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Newell: Fear grips NOLA housing market as new property assessments come into focus

Skyrocketing home values put residents on edge; some face 50% tax increase

Newell Normand
August 01, 2019 - 5:02 pm

Who will be able to own a home, rent or operate a business in Orleans Parish?  Property assessments are being done and homeowners are getting the shock of their lives.  Higher assessments mean higher taxes.  Higher taxes mean less affordability for many. To understand more about what the consequences are for the city and the region, Newell invited real estate analyst Arthur Sterbcow onto the show Thursday morning.

"I'm looking at one particular case," Newell said, "Of a lady who buys her house in 2008 for $135,000 - in her first assessment year, the value of that house should be fairly close to what she paid for it... and last year, in 2018 her assessment was $167,000. It seems to me the problem was that over that 9-year period of time, they didn't really appropriately assess the value of her home, because now, in 2019, her house is now assessed at $416,000!"

That's a big jump in a short period of time, and probably a big headache for the homeowner in question. What gives?

"You have to look at each individual situation," Sterbcow replied. "It could be that comparables in her neighborhood were selling around that price, but in the succeeding years, maybe some investors came in and put $200,00-$400,000 into the neighbors properties, raising those values up significantly - and she did not. So their higher values are adversely affecting her, and that's why an appraiser would be able to drill down and get the assessor some validation as to why it should be changed back, or at least mitigated from where it was increased to."

Newell later asked a question that at first blush seems like it has an obvious answer, but as we discover the more we dig into this topic, nothing is as simple as we would like. Why do we treat residential rental property in the same silo as residential property?

"Because it's the law!" Sterbcow replied, but Newell pressed on.

"It seems that may be what's tilting the wheel for owner-occupied residents, because they don't make any money off that property, but others do and there's more value there because you have a more immediate return on investment... you're developing equity and you're getting rent, and in some cases with low interest rates, you're getting rent that far exceeds what the mortgage note is!"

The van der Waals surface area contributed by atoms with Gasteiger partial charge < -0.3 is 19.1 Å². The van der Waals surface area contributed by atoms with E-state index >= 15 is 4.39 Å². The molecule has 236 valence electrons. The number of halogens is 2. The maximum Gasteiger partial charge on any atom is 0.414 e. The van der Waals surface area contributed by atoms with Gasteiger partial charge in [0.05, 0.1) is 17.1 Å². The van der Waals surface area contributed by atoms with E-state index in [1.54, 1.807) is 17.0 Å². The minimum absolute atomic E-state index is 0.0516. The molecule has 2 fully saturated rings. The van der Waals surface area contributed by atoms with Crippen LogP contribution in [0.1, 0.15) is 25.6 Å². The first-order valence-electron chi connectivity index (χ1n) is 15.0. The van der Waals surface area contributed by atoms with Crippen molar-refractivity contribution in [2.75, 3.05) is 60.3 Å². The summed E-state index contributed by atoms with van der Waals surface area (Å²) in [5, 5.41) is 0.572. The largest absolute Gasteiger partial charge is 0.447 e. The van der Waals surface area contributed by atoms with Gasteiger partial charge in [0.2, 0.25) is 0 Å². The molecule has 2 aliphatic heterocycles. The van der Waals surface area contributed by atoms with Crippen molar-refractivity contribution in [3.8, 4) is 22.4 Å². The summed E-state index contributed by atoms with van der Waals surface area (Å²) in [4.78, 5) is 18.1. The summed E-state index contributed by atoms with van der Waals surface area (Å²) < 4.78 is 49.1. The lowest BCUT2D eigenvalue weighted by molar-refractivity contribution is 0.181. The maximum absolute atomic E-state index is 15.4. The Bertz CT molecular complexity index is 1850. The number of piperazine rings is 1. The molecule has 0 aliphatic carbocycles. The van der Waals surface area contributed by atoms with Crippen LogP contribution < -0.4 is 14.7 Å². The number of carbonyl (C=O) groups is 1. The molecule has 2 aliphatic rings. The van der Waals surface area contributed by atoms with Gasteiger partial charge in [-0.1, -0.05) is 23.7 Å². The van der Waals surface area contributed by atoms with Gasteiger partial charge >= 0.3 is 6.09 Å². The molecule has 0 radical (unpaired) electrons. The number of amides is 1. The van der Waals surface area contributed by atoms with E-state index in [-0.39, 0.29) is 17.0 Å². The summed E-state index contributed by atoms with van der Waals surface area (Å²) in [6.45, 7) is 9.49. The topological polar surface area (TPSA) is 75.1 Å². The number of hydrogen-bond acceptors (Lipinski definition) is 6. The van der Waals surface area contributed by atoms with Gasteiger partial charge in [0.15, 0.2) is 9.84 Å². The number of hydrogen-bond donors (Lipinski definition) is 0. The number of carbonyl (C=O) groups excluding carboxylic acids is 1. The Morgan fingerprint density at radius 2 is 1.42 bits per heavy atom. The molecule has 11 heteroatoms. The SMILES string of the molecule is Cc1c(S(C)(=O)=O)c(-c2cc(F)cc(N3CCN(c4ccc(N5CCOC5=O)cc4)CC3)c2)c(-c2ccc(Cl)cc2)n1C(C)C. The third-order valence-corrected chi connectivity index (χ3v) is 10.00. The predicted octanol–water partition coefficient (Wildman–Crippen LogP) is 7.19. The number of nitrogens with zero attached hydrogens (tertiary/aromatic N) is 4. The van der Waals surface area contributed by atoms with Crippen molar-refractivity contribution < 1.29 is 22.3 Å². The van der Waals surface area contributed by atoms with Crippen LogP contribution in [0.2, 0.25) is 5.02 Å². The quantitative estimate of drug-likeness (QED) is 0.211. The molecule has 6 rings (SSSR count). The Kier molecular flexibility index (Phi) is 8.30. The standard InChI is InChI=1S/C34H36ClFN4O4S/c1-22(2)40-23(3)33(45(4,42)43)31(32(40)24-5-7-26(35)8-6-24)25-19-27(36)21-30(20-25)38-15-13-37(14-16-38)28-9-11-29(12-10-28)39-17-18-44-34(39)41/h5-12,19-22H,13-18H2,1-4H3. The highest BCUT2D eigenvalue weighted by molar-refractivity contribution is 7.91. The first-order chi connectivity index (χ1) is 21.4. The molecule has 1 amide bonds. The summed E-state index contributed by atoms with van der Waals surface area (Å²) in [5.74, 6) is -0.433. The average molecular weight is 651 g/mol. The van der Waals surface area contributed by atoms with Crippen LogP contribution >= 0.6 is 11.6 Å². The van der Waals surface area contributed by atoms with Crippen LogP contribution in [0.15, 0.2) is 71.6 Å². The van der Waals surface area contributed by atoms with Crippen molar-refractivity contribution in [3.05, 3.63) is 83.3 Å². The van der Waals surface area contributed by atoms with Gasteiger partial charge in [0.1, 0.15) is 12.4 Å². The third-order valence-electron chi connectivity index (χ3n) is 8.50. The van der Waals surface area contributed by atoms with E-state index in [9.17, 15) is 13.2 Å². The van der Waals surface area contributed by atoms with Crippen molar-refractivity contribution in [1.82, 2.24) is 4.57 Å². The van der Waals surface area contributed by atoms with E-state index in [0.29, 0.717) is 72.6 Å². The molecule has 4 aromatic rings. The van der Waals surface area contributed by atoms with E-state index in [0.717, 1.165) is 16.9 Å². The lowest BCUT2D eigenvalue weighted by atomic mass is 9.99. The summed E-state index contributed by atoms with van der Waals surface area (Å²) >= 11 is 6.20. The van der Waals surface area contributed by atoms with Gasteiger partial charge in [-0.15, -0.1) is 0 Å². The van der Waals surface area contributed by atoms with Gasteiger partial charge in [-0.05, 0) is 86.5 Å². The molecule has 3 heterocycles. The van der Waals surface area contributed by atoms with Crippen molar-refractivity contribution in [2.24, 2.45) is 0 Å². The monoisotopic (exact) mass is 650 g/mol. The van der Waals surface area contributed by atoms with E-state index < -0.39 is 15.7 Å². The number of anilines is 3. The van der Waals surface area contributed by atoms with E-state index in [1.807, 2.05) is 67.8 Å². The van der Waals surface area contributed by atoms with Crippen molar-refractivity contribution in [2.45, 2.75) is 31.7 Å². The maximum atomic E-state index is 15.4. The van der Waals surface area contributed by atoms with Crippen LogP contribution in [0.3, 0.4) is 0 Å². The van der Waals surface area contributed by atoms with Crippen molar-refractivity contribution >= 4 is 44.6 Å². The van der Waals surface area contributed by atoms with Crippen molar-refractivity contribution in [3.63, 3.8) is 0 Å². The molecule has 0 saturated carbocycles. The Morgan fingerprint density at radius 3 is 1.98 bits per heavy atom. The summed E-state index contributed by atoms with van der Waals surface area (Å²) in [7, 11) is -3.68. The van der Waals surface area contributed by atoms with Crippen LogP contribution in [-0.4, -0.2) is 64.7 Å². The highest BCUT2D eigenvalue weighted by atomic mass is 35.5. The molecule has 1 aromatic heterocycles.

"You can make that case, and you can also make the case that rental properties in general - and this is a real broad generalization - a homeowner is going to take better care of the property than a landlord or tenant might. They're going to be more likely to replace the carpet, upgrade the property, when a tenant might not... so for every thing on one hand, there's an offset on the other - I'm not sure there is a perfect solution for property tax assessments, they're always going to be imperfect, and always impacted by human error."

Broad generalizations were a common theme with this issue, as many residents complain that they're being collectivized in a way that's unfair, instead of having their home assessed on an individual basis, residents who live in their homes are being assessed in the same way as properties where the homeowner lives off site and rents the house out to short term tenants.
 
"With today's technology, with the ability for us to zoom in on a house and do so many different things, shouldn't we be able to quantify almost on a parcel-by-parcel basis?" Newell asked. "Owner-occupieds are suffering the valuation of investment property - they're paying investment property tax rates, not really owner-occupied, because we all know if it's creating an income stream, it has more value? A business income value?

Sterbcow again pointed to the way the law is currently written and admitted it might be less effective in a 21st century market. "The law is, it's considered residential if people are living in it. That would require a change in the law. Philosophically, you can certainly make the case that we should look at investment property different than owner-occupied, and that's what they're trying to do with AirBnB and things like that. Those are deep philosophical questions, and for every two people you find that will agree with you, you'll find two people that disagree with you."

"That needs to be corrected, one way or the other," Newell said. "Income-deriving properties need to be taxed at a different rate, and their valuation should not fall in the same pool with owner-occupied."

  Listen to the full interview and Newell's conversation with WWL listeners below.

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